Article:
Whether jurisdictional control of the College of DuPage campus will be transferred from the village of Glen Ellyn to DuPage County is one-third of the way to becoming reality.
The college's board of trustees voted unanimously Tuesday to approve a five-year agreement among the three governmental entities that was drawn up in a court mediation session this month.
If approved by the elected boards of all three, the deal could bring a temporary resolution to a long-running battle between the state's largest community college and the municipality in which it resides.
COD had sought to deannex from Glen Ellyn due to what college officials saw as burdensome and unnecessary village building regulations. The village maintained that the college's peer review inspection process for new campus construction didn't replace village-led building inspections.
COD's 273-acre campus will remain within the village limits, while the county and state would have "all regulatory control and authority over the college, its property and operations," according to terms of the agreement.
While officials from all three governmental institutions have discussed the agreement, Tuesday marked the first time the 3-page agreement was released.
It notes that while the college shall recognize the jurisdiction of the county, it "may seek variances, waivers or changes in county ordinances, consistent with state law."
Following the college board's approval of the agreement, COD President Robert Breuder said the college will follow through with matters of construction according to county ordinances and codes. Already, he noted, the college has been complying with existing county stormwater regulations.
In a Feb. 10 Daily Herald story, county board members Grant Eckhoff and Jim Zay said in their opinion that COD would have to follow the county's ordinances. Zay said COD officials wouldn't get a "rubber stamp" from the county.
In response, Breuder said the college would be responsible for applicable ordinances and codes.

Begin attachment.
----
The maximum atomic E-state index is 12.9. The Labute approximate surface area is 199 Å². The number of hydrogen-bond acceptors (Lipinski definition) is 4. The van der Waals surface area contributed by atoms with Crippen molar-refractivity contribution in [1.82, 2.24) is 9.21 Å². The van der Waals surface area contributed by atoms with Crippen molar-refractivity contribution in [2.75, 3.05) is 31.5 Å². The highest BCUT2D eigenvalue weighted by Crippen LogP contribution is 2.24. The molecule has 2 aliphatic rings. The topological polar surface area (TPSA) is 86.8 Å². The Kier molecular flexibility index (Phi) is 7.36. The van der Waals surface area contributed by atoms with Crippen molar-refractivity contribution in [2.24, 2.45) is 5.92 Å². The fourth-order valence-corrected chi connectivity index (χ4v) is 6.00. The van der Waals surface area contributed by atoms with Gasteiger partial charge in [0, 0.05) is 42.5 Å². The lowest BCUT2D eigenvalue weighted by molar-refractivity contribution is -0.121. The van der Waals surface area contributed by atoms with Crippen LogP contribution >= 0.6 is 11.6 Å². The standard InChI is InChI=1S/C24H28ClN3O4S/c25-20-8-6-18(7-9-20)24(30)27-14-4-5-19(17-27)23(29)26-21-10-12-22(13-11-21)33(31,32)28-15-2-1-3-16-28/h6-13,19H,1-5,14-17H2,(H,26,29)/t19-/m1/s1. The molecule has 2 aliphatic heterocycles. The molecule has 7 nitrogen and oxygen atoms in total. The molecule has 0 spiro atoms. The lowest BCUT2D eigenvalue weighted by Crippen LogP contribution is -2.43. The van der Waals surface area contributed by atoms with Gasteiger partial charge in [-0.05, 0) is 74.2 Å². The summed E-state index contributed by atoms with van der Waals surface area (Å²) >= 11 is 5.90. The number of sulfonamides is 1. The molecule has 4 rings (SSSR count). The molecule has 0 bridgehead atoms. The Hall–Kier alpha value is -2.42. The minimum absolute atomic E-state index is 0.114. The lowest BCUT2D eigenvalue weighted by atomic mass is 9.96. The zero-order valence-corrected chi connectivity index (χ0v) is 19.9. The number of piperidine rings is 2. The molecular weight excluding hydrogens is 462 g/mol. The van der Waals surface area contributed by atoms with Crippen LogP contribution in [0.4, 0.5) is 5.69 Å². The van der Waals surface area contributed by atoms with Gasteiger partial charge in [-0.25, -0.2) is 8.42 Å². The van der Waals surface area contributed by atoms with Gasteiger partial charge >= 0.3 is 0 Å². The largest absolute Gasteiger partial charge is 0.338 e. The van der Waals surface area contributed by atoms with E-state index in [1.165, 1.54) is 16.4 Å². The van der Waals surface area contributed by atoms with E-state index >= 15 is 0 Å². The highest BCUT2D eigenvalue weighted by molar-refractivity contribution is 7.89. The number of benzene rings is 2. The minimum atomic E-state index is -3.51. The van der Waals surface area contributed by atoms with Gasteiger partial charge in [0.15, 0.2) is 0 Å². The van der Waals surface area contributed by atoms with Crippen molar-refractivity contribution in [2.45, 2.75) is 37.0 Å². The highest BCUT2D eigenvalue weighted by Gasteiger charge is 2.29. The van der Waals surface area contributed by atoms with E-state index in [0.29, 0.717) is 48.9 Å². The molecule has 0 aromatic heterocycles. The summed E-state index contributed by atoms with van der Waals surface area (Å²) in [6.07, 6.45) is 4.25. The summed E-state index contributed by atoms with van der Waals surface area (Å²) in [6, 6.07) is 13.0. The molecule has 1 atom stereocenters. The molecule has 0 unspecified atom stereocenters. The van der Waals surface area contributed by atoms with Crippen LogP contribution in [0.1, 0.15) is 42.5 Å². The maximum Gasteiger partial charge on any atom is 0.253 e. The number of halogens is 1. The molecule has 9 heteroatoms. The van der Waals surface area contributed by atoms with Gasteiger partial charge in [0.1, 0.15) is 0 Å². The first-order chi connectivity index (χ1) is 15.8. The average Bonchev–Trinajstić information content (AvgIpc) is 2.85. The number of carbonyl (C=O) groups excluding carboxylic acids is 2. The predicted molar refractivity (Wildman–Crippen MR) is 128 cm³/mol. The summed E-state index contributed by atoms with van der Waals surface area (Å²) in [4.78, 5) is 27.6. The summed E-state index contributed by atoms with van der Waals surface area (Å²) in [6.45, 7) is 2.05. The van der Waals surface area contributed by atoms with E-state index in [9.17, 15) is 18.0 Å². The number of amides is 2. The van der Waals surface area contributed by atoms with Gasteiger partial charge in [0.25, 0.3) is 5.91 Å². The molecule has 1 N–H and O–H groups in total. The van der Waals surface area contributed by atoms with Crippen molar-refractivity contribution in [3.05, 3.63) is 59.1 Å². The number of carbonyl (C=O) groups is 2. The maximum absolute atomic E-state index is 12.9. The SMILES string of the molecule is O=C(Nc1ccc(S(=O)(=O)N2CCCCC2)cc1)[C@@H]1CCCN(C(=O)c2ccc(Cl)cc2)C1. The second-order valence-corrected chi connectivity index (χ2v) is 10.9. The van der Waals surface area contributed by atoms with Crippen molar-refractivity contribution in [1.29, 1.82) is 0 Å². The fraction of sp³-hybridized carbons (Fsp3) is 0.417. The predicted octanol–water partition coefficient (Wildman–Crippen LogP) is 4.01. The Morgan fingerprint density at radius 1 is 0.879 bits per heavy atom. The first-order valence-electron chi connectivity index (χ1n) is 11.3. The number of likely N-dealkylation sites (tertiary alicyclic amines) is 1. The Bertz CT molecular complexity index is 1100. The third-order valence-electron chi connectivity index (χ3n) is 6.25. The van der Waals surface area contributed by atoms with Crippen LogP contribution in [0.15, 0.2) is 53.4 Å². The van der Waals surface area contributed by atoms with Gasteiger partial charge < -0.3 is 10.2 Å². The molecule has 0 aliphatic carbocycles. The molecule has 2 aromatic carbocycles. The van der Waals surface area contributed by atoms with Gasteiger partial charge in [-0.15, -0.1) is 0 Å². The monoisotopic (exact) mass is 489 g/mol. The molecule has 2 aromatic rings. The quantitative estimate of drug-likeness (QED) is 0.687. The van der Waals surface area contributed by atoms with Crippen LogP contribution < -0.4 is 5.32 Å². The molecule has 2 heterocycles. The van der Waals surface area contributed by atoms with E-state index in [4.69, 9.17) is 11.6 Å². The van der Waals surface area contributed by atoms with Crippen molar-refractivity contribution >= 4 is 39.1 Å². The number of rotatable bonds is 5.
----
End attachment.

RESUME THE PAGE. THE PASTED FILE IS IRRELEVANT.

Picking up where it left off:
"The College of DuPage doesn't sidestep its obligations with regard to the ordinances it has to comply with, as it is according to state statute," he said.
Under the terms of the agreement, COD will continue to pay village taxes including sales, utility, hotel and motel. The college will also continue to pay for village water and sewer at residential rates.
On Tuesday, the COD board was set to consider a separate agreement with the Lisle Woodridge Fire Protection District for fire protection services. But that item was pulled from the agenda to take a step back to evaluate all alternatives, Breuder said.
He said Lisle-Woodridge is "a front-runner" in his mind, but COD could also look at a private ambulance service, or remain with the Glen Ellyn Volunteer Fire Company.
He said the college is looking for the best service at the best price.
The college will continue to pay "agreed upon" village inspection fees, and the village will continue its inspections on the east side of the Berg Instructional Center, until jurisdiction is transferred.
The agreement can be renewed three more times, for a total of 20 years, and at the end of each five-year period, the college can choose to return to the village's jurisdiction, or deannex.
COD attorney Ken Florey said the village board is expected to consider the agreement Monday, and various county committees will look at it before it is considered by the full county board.
The agreement was approved by COD's board subject to review by its attorneys.